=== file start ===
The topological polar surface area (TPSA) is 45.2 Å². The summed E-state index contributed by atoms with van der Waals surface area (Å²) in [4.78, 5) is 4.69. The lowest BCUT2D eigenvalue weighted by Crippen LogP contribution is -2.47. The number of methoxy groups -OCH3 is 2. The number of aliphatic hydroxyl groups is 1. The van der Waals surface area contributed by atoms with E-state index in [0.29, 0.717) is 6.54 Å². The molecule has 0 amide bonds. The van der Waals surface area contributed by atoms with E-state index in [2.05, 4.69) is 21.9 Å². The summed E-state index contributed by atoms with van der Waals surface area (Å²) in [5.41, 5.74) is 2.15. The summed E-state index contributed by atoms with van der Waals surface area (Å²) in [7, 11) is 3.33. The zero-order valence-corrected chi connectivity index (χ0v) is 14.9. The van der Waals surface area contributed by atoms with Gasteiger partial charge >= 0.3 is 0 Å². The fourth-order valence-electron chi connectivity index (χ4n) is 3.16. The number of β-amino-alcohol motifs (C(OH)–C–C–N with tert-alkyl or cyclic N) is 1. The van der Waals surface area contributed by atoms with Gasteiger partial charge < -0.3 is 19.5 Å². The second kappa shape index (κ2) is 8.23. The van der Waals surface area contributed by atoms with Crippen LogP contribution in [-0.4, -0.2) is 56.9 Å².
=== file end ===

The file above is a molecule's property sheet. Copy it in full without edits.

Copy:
The topological polar surface area (TPSA) is 45.2 Å². The summed E-state index contributed by atoms with van der Waals surface area (Å²) in [4.78, 5) is 4.69. The lowest BCUT2D eigenvalue weighted by Crippen LogP contribution is -2.47. The number of methoxy groups -OCH3 is 2. The number of aliphatic hydroxyl groups is 1. The van der Waals surface area contributed by atoms with E-state index in [0.29, 0.717) is 6.54 Å². The molecule has 0 amide bonds. The van der Waals surface area contributed by atoms with E-state index in [2.05, 4.69) is 21.9 Å². The summed E-state index contributed by atoms with van der Waals surface area (Å²) in [5.41, 5.74) is 2.15. The summed E-state index contributed by atoms with van der Waals surface area (Å²) in [7, 11) is 3.33. The zero-order valence-corrected chi connectivity index (χ0v) is 14.9. The van der Waals surface area contributed by atoms with Gasteiger partial charge >= 0.3 is 0 Å². The fourth-order valence-electron chi connectivity index (χ4n) is 3.16. The number of β-amino-alcohol motifs (C(OH)–C–C–N with tert-alkyl or cyclic N) is 1. The van der Waals surface area contributed by atoms with Gasteiger partial charge < -0.3 is 19.5 Å². The second kappa shape index (κ2) is 8.23. The van der Waals surface area contributed by atoms with Crippen LogP contribution in [-0.4, -0.2) is 56.9 Å².